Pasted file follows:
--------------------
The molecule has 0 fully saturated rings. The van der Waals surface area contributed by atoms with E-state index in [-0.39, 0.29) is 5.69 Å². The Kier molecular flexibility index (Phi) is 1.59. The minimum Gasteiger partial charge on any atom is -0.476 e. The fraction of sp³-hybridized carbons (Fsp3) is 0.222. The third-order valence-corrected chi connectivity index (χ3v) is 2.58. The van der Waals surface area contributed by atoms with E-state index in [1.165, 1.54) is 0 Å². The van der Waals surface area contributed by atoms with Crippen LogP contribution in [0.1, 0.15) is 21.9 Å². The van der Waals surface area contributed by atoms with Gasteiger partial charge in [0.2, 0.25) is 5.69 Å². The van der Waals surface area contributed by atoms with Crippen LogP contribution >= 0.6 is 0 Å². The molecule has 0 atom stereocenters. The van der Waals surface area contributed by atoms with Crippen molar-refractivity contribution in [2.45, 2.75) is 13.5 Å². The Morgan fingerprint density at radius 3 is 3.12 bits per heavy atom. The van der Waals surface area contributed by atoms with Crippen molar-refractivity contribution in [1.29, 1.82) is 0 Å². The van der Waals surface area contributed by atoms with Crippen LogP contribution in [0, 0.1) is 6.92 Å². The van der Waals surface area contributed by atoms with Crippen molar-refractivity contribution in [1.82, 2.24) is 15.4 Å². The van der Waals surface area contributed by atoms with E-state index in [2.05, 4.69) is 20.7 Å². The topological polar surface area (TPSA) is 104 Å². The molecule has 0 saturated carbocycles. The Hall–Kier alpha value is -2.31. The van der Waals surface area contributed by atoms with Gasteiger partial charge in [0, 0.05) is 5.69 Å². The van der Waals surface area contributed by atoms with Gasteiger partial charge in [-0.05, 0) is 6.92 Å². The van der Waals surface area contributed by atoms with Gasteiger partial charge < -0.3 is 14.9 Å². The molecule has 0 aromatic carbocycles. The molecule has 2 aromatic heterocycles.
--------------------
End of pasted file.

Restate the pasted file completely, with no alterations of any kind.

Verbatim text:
The molecule has 0 fully saturated rings. The van der Waals surface area contributed by atoms with E-state index in [-0.39, 0.29) is 5.69 Å². The Kier molecular flexibility index (Phi) is 1.59. The minimum Gasteiger partial charge on any atom is -0.476 e. The fraction of sp³-hybridized carbons (Fsp3) is 0.222. The third-order valence-corrected chi connectivity index (χ3v) is 2.58. The van der Waals surface area contributed by atoms with E-state index in [1.165, 1.54) is 0 Å². The van der Waals surface area contributed by atoms with Crippen LogP contribution in [0.1, 0.15) is 21.9 Å². The van der Waals surface area contributed by atoms with Gasteiger partial charge in [0.2, 0.25) is 5.69 Å². The van der Waals surface area contributed by atoms with Crippen LogP contribution >= 0.6 is 0 Å². The molecule has 0 atom stereocenters. The van der Waals surface area contributed by atoms with Crippen molar-refractivity contribution in [2.45, 2.75) is 13.5 Å². The Morgan fingerprint density at radius 3 is 3.12 bits per heavy atom. The van der Waals surface area contributed by atoms with Crippen molar-refractivity contribution in [1.29, 1.82) is 0 Å². The van der Waals surface area contributed by atoms with Crippen LogP contribution in [0, 0.1) is 6.92 Å². The van der Waals surface area contributed by atoms with Crippen molar-refractivity contribution in [1.82, 2.24) is 15.4 Å². The van der Waals surface area contributed by atoms with E-state index in [2.05, 4.69) is 20.7 Å². The topological polar surface area (TPSA) is 104 Å². The molecule has 0 saturated carbocycles. The Hall–Kier alpha value is -2.31. The van der Waals surface area contributed by atoms with Gasteiger partial charge in [0, 0.05) is 5.69 Å². The van der Waals surface area contributed by atoms with Gasteiger partial charge in [-0.05, 0) is 6.92 Å². The van der Waals surface area contributed by atoms with Gasteiger partial charge < -0.3 is 14.9 Å². The molecule has 0 aromatic carbocycles. The molecule has 2 aromatic heterocycles.